“I’m quite busy with the consolidation of current operations. I think the CFO has an almost group secretary role to play, ensuring all policies and procedures are adopted and work together at all the different sites. Our audits are a good practice that we are reminded of annually by the experts and are a sort of roadmap of what we need to fix each year. We are working to get everything right. We are also expanding into the continent. On 1 August we have operations opening in neighbouring countries. It’s very exciting to be able to grow a business in other countries. I believe life is nothing but a collection of experiences, so I’m looking forward to starting a business in a country I know little about. Our first country is Zimbabwe, because things are starting to turn around there. After that we will look into Zambia and Uganda. Africa has a problem with food security but no problem with arable land. If we adopt a cookie-cutter approach we can take this to several countries.”

What is the most exciting thing currently happening at Progeny Resources?
“Our expansion. We’ve already secured the land and set August as our start date because of the seasonality – we want to start planting in August as that’s the start of spring. There’s a lot of admin – like getting structures in place, understanding tax and local laws. African countries are notorious for people losing money in business, so we have to be careful. But we’ve got great partners all over the continent that we work with.”
“I love this work. What we want to do will change the lives of people – they will be able to feed themselves or we will bring them into an industry where they can work and earn. We work a lot with emerging farmers. It’s amazing how, when you visit someone’s farm, you see how they’ve taken the baton you gave them and run with it. Those people are a pleasure to do business with. To take those famers to the next level is something I love and look forward to in my work.”

In your opinion, what makes a great CFO?
“I believe the CFO is a kind of deputy CEO. He or she has to work collectively and individually with the rest of the C-suite and must work with each member to ensure those levels of responsibility and their needs are met, as well as deliverables. The CFO knows a lot on a granular level and has a thorough understanding of the entire business."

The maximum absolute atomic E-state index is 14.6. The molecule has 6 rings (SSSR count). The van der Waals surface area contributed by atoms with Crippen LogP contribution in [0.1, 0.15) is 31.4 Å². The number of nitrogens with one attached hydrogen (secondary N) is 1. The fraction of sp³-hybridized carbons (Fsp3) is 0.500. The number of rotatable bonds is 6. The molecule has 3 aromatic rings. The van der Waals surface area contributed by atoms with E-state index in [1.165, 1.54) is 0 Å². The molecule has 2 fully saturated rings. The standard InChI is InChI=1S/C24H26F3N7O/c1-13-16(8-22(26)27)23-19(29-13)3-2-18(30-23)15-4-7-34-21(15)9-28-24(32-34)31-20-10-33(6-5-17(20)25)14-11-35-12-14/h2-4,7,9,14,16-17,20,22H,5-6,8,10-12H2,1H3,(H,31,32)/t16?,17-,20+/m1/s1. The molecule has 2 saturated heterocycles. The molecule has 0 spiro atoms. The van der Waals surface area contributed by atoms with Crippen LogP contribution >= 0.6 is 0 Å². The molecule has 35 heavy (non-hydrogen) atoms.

"I don’t think it’s a coincidence that the CFO is often the one who takes over from the CEO when he or she leaves. You have to be obsessive as a CFO and be willing to challenge yourself to learn and grow. It’s not a position for those who want to be stationary in life.”

How did you come to pursue a career in finance? Did you ever consider a different career path?
“I was so busy being a kid I didn’t think about real-life questions. In my case it was accidental. I went to RAU – as UJ was called at the time – for a B.Com. I looked which had the most career outcomes. I chose what is now called a B.Com Finance. Once I finished I joined an asset manager. At Futuresense, I met a lot of CFOs and found the role fascinating. In hindsight, I was essentially being mentored by each person I spent time with. I firmly believe that nothing happens by accident.”

What are you most looking forward to as this year unfolds, both personally and professionally?
“I’m part of a young family – everyone has children except me. I’m hoping for more personal growth too – I’m fairly new to the industry, so I can only develop and learn more and more. On the professional side there are some opportunities which, if we pull them over the line, will increase the size of the business tenfold. This will propel Progeny Resources into the top 10 of the local beef industry. That’s a business which is four years old working in a space dominated by 100-year old family-run businesses.” 

Where do you see yourself in five years’ time, or what does the near future hold for you work-wise?
“I don’t know what opportunities might come up; I don’t know what might happen. I will definitely still be at Progeny, though I think by then I’ll be managing a multinational company working in many African countries. Outside of work I want to diversify my interests. Good financial skills aren’t in great supply. A lot of people have great business ideas but need help with finances. I’ve got some personal opportunities I’m weighing up and will see how they work out.”

What are your interests outside of work? How do you like to spend your free time?
“I recently bought a Harley-Davidson – the street rod kind. So, I like to ride on Saturdays and Sundays. I’ve also joined the HOG in Joburg. I play guitar every now and then, and golf quite a bit. And I exercise I think it’s really important to get lots of exercise.”